In an effort to elucidate the causes of immune suppression which follows severe burn injury, we studied the immunologic effects of subcutaneous implantation of burned skin, as well as implantation of other materials, in mice. Ten days following the implantation, splenic lymphocyte proliferation and lymphocyte surface expression of activation antigens (IL-2R and la) were analyzed following a 3-day culture period. In addition, peritoneal neutrophils were analyzed for oxidative burst activity using flow cytometry and a dye which reacts with intracellular hydrogen peroxide. Implantation of a 2 × 2 cm section of burned/unburned skin as well as implantation of a similar-sized piece of cotton gauze or collagen sheet resulted in subsequent suppression of both lymphocyte activation proliferation and neutrophil oxidative burst activity. An intense local inflammatory response to the burn wound may play a role leading to the profound systemic immune suppression which follows severe burn injury.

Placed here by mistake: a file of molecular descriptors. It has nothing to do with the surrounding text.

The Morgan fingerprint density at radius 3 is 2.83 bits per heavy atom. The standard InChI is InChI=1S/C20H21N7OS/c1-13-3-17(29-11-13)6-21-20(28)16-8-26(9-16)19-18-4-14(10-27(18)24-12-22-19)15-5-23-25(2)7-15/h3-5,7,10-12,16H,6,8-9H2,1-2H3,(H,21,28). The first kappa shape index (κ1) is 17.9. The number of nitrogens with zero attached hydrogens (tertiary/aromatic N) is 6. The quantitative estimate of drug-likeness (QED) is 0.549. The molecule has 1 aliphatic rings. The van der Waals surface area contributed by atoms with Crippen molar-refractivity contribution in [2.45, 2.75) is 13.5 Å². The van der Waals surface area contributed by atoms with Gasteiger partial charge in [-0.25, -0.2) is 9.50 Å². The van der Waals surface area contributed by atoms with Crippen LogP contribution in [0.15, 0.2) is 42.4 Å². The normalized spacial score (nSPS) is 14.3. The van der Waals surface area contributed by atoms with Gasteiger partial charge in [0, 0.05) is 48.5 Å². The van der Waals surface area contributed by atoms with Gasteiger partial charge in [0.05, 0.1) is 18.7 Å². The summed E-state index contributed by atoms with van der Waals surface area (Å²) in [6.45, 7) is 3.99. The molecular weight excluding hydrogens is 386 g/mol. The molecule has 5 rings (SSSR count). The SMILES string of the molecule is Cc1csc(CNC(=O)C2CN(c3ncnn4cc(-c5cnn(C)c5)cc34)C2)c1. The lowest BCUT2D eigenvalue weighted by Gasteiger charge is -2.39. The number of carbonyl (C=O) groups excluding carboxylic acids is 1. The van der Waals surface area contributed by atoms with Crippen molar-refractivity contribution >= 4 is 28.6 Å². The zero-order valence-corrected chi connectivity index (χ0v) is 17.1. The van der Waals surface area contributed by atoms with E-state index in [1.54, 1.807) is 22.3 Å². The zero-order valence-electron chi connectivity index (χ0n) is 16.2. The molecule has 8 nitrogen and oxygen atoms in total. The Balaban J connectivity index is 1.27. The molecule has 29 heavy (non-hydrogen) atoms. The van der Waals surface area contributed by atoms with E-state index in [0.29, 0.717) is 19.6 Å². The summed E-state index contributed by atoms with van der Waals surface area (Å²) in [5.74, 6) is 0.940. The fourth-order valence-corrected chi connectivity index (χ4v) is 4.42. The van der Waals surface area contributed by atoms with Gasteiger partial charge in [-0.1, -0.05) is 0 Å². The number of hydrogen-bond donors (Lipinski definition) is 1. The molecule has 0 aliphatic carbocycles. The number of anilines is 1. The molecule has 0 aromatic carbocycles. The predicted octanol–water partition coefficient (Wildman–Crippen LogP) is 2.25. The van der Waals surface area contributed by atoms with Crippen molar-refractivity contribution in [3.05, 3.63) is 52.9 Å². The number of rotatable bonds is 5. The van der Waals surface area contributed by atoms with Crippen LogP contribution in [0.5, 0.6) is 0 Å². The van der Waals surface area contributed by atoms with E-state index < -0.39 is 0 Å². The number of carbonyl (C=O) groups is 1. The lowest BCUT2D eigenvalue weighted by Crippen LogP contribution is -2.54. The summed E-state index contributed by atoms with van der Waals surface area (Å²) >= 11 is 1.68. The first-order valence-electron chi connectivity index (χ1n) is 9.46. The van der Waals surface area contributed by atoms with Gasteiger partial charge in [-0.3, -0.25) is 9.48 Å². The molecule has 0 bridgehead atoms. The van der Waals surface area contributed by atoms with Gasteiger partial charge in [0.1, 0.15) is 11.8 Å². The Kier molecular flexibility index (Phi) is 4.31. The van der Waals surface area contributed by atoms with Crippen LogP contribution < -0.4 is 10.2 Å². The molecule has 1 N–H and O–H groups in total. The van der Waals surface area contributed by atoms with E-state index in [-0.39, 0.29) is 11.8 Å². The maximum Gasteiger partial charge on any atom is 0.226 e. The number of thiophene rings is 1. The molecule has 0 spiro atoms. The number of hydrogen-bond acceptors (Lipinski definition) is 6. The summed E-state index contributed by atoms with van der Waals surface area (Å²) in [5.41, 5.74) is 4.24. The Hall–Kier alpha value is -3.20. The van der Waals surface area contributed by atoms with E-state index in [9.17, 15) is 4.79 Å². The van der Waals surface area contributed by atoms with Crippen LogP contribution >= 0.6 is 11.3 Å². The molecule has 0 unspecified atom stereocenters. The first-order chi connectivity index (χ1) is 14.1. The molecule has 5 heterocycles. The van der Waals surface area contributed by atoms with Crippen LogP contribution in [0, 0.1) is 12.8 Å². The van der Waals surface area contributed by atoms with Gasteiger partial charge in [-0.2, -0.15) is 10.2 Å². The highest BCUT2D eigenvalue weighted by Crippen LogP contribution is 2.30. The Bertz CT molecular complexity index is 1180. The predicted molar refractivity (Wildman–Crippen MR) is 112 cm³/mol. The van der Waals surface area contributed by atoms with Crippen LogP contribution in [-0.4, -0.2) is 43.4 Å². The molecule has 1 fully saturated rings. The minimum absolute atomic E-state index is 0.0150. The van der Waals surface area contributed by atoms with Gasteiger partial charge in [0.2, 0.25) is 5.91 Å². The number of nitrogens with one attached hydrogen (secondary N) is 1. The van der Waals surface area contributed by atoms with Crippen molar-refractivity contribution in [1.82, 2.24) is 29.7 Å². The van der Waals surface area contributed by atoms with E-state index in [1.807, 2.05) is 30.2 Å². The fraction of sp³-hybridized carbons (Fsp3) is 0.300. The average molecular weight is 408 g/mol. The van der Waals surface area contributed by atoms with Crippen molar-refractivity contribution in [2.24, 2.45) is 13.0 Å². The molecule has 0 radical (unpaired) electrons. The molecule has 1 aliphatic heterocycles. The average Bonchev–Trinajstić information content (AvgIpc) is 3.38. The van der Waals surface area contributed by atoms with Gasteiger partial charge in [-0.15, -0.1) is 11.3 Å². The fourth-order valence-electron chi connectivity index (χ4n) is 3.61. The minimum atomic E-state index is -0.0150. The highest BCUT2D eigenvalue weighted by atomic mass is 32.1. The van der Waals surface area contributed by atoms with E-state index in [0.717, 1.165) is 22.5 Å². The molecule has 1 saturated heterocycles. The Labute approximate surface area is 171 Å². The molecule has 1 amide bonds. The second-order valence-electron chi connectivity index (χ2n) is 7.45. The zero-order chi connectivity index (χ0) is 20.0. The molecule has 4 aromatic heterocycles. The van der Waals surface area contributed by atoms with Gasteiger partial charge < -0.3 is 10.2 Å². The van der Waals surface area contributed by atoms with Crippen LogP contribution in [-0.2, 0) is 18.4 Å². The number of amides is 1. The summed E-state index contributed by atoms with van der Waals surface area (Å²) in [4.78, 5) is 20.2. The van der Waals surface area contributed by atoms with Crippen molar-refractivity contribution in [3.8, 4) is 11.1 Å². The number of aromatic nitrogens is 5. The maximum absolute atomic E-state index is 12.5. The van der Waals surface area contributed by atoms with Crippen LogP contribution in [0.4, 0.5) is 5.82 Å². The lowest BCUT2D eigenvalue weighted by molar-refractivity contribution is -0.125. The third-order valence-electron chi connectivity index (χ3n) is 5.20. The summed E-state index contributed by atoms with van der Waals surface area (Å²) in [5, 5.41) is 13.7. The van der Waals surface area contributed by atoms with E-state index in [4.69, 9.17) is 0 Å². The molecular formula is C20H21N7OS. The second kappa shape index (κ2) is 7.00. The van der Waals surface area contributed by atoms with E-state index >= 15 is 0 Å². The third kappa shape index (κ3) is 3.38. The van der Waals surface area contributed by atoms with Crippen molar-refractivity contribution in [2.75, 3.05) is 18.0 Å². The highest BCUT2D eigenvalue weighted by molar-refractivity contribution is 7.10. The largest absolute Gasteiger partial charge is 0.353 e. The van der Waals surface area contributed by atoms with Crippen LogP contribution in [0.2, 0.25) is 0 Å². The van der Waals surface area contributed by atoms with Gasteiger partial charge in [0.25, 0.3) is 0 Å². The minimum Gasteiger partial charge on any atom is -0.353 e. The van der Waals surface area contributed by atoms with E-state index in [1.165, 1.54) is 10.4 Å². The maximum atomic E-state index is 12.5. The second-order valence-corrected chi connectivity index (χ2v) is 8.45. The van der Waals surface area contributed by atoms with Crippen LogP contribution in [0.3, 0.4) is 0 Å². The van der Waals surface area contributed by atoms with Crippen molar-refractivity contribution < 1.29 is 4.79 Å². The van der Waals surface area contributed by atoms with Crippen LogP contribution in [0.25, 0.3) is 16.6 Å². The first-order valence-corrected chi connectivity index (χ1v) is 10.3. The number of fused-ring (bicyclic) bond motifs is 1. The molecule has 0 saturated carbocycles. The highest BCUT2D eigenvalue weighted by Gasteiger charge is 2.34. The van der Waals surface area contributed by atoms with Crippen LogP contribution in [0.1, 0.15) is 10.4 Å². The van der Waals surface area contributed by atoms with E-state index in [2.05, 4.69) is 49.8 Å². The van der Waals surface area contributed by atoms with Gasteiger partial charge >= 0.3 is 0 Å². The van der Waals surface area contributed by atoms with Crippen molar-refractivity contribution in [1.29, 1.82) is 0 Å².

|Original language||English (US)|
|Number of pages||5|
|Journal||Journal of Trauma - Injury, Infection and Critical Care|
|State||Published - Jan 1 1990|
ASJC Scopus subject areas
- Critical Care and Intensive Care Medicine